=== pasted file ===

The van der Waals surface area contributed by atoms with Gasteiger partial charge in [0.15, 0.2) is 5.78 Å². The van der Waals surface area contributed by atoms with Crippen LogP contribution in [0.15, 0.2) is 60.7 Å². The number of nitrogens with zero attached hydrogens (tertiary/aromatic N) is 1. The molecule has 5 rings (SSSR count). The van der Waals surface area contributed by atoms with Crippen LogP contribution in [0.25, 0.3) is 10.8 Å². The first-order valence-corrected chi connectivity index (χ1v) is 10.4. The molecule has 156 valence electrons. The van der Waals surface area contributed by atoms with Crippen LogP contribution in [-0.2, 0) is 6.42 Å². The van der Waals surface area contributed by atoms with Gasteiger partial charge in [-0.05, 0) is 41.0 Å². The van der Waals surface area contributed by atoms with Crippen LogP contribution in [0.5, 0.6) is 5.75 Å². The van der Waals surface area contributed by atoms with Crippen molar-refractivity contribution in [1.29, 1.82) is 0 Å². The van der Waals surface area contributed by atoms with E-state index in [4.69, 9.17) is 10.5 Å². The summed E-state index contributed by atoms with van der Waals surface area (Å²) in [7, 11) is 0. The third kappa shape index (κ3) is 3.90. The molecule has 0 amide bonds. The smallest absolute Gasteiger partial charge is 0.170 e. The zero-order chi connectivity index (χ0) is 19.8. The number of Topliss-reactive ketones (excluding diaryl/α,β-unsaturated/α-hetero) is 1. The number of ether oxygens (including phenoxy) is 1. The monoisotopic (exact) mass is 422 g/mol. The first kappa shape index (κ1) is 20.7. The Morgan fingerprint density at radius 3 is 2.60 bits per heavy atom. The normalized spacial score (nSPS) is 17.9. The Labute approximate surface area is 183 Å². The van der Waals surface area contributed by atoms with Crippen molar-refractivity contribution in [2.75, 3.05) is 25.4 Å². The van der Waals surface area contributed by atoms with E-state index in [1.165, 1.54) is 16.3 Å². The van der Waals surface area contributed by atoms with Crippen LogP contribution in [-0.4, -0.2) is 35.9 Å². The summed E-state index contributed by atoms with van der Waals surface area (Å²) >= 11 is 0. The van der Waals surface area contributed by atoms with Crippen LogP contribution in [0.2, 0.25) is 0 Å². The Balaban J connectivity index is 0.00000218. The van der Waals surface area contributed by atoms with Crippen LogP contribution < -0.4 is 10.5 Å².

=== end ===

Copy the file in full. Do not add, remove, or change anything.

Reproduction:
The van der Waals surface area contributed by atoms with Gasteiger partial charge in [0.15, 0.2) is 5.78 Å². The van der Waals surface area contributed by atoms with Crippen LogP contribution in [0.15, 0.2) is 60.7 Å². The number of nitrogens with zero attached hydrogens (tertiary/aromatic N) is 1. The molecule has 5 rings (SSSR count). The van der Waals surface area contributed by atoms with Crippen LogP contribution in [0.25, 0.3) is 10.8 Å². The first-order valence-corrected chi connectivity index (χ1v) is 10.4. The molecule has 156 valence electrons. The van der Waals surface area contributed by atoms with Crippen LogP contribution in [-0.2, 0) is 6.42 Å². The van der Waals surface area contributed by atoms with Gasteiger partial charge in [-0.05, 0) is 41.0 Å². The van der Waals surface area contributed by atoms with Crippen LogP contribution in [0.5, 0.6) is 5.75 Å². The van der Waals surface area contributed by atoms with Crippen molar-refractivity contribution in [1.29, 1.82) is 0 Å². The van der Waals surface area contributed by atoms with E-state index in [4.69, 9.17) is 10.5 Å². The summed E-state index contributed by atoms with van der Waals surface area (Å²) in [7, 11) is 0. The third kappa shape index (κ3) is 3.90. The molecule has 0 amide bonds. The smallest absolute Gasteiger partial charge is 0.170 e. The zero-order chi connectivity index (χ0) is 19.8. The number of Topliss-reactive ketones (excluding diaryl/α,β-unsaturated/α-hetero) is 1. The number of ether oxygens (including phenoxy) is 1. The monoisotopic (exact) mass is 422 g/mol. The first kappa shape index (κ1) is 20.7. The Morgan fingerprint density at radius 3 is 2.60 bits per heavy atom. The normalized spacial score (nSPS) is 17.9. The Labute approximate surface area is 183 Å². The van der Waals surface area contributed by atoms with Crippen molar-refractivity contribution in [2.75, 3.05) is 25.4 Å². The van der Waals surface area contributed by atoms with E-state index in [1.165, 1.54) is 16.3 Å². The van der Waals surface area contributed by atoms with Crippen LogP contribution in [-0.4, -0.2) is 35.9 Å². The summed E-state index contributed by atoms with van der Waals surface area (Å²) >= 11 is 0. The van der Waals surface area contributed by atoms with Crippen LogP contribution in [0.2, 0.25) is 0 Å². The Balaban J connectivity index is 0.00000218. The van der Waals surface area contributed by atoms with Crippen LogP contribution < -0.4 is 10.5 Å².